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by Bubba Jennings
Reading the Bible through the Cross
If we study Scripture for the wrong reasons, we risk pride and self-righteousness. Reading the Bible through the lens of the cross helps us understand Scripture in context and teaches us humility and hope.
What is your motivation for reading the Bible?
The first and correct answer of course is to know God. However, perhaps more than any spiritual discipline, Bible study can become a blind pursuit of self-righteousness. Our quest for the knowledge of God can subtly become a way in which we compare ourselves to other Christians. We can come to believe that our great knowledge of Scripture means that we are spiritually mature. J.I. Packer, in his classic work Knowing God, writes,
Those of us who love to read and study Scripture are in danger of being intoxicated with knowledge about God and coming to think of ourselves as a cut above other Christians. If we do, we will fail miserably at coming to know God himself and actually being transformed by the power of his Word.
The cross is the solution
The cross of Christ crushes self-righteousness within us and calls us to enter into the very presence of a holy and righteous God, where we can receive grace and mercy. It is this grace and mercy that transforms our heart as we soak in the Scripture. The cross represents more than Christ’s death. The empty cross represents the deity of Christ, his incarnation, his perfect life, his death, his resurrection, his ascension, and his reign at the right hand of the Father. It is before this cross that we must read Scripture.
The cross helps us understand Scripture
I often hear from people that they find reading the Bible to be boring. Why is that? How can the most important message in the entire world be boring? I would like to propose to you that it is because they have failed to read the Scriptures through the lens of the cross.
The cross is the centerpiece of the Scriptures and the defining moment of history. It is the essential context of Scripture that explains everything written.
For example, you would not be moved to action if I simply told you, “There is a basement—go to the basement!” However, you would be highly motivated if I said, “There is a tornado, go to the basement!” What is the difference? Context.
The cross is the centerpiece of the Scriptures and the defining moment of history.
Every story of Scripture is a story out of context if it is told apart from the cross. The Bible becomes informational, not transformational, when it is taught apart from the redeeming work of Jesus. Jesus taught that all of Scripture points to his life, death, and resurrection (Luke 24:44-45). This is why we must read the Scriptures in full view of the cross.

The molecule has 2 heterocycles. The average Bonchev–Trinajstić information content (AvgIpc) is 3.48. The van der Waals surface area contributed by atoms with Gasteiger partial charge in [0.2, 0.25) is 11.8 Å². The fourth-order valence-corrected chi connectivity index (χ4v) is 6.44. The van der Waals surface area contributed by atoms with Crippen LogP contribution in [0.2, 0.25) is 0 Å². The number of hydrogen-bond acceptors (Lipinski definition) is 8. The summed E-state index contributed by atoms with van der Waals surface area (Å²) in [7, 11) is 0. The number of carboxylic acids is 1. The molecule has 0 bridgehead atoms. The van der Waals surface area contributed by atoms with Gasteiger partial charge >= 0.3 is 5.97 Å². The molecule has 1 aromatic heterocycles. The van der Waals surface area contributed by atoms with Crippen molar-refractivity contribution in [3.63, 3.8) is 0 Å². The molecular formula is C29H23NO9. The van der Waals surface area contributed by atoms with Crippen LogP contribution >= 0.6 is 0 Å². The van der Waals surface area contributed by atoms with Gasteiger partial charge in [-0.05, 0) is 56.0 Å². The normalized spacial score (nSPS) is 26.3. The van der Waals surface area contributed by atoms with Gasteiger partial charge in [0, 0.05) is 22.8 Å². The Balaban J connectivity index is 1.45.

All of Scripture either points to a coming Messiah who will redeem us, describes how he redeemed us, or explains the effects redemption has on our everyday lives. As we read Scripture through this lens, its purpose becomes clear and its power is unleashed in our hearts.
The cross humbles us
When we read the Bible at the foot of the cross it prevents us from approaching Scripture in an arrogant way and compels us to humbly submit to its authority. When we read the word of God it will change our hearts (Heb. 4:12). It will either make our hearts harder or softer; closer to God or farther away from God.
Reading Scripture in view of the cross puts Christ at the center of the story and gives hope and restoration to our story.
The reading of the Word of God can make people arrogant or repentant, proud or humble. Jesus warred against the Pharisees because they knew the Scriptures, but they became arrogant and proud instead of repentant and humble.
Reading Scripture in view of the cross puts Christ at the center of the story and gives hope and restoration to our story. Reading Scripture in full view of the cross produces in us both humility and hope.
The cross gives us hope
Reading the Bible can be daunting in light of all the “do’s” and “don’ts.” When we read the Bible at the foot of the cross it reminds us that we could never fulfill the Law, which convicts us but yet at the same time comforts us in the truth that Christ has fulfilled the Law for us (Matt. 5:17-20). Our reading of Scripture should not be done through the lens of do’s and don’ts, but in the shadow of the cross’s “done!”